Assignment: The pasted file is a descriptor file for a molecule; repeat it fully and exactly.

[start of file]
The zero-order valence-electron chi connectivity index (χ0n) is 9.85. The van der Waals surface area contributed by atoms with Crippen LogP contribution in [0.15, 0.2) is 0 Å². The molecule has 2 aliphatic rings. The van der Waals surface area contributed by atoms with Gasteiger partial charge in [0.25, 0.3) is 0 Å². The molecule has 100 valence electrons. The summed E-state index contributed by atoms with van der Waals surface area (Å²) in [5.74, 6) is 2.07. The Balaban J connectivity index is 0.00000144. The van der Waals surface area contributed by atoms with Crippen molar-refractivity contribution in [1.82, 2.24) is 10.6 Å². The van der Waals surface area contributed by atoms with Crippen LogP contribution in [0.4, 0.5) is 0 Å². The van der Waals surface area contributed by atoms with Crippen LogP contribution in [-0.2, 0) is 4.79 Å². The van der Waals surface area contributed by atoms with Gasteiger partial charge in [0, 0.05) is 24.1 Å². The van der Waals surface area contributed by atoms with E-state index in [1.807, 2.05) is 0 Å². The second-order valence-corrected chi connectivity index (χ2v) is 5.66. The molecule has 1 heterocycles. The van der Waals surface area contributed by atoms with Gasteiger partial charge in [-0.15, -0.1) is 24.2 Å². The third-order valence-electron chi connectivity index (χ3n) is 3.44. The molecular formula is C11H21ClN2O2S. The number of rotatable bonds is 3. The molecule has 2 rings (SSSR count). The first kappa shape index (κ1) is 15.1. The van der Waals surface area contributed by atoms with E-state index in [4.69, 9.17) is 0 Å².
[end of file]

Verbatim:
The zero-order valence-electron chi connectivity index (χ0n) is 9.85. The van der Waals surface area contributed by atoms with Crippen LogP contribution in [0.15, 0.2) is 0 Å². The molecule has 2 aliphatic rings. The van der Waals surface area contributed by atoms with Gasteiger partial charge in [0.25, 0.3) is 0 Å². The molecule has 100 valence electrons. The summed E-state index contributed by atoms with van der Waals surface area (Å²) in [5.74, 6) is 2.07. The Balaban J connectivity index is 0.00000144. The van der Waals surface area contributed by atoms with Crippen molar-refractivity contribution in [1.82, 2.24) is 10.6 Å². The van der Waals surface area contributed by atoms with Crippen LogP contribution in [0.4, 0.5) is 0 Å². The van der Waals surface area contributed by atoms with Crippen LogP contribution in [-0.2, 0) is 4.79 Å². The van der Waals surface area contributed by atoms with Gasteiger partial charge in [0, 0.05) is 24.1 Å². The van der Waals surface area contributed by atoms with E-state index in [1.807, 2.05) is 0 Å². The second-order valence-corrected chi connectivity index (χ2v) is 5.66. The molecule has 1 heterocycles. The van der Waals surface area contributed by atoms with Gasteiger partial charge in [-0.15, -0.1) is 24.2 Å². The third-order valence-electron chi connectivity index (χ3n) is 3.44. The molecular formula is C11H21ClN2O2S. The number of rotatable bonds is 3. The molecule has 2 rings (SSSR count). The first kappa shape index (κ1) is 15.1. The van der Waals surface area contributed by atoms with E-state index in [4.69, 9.17) is 0 Å².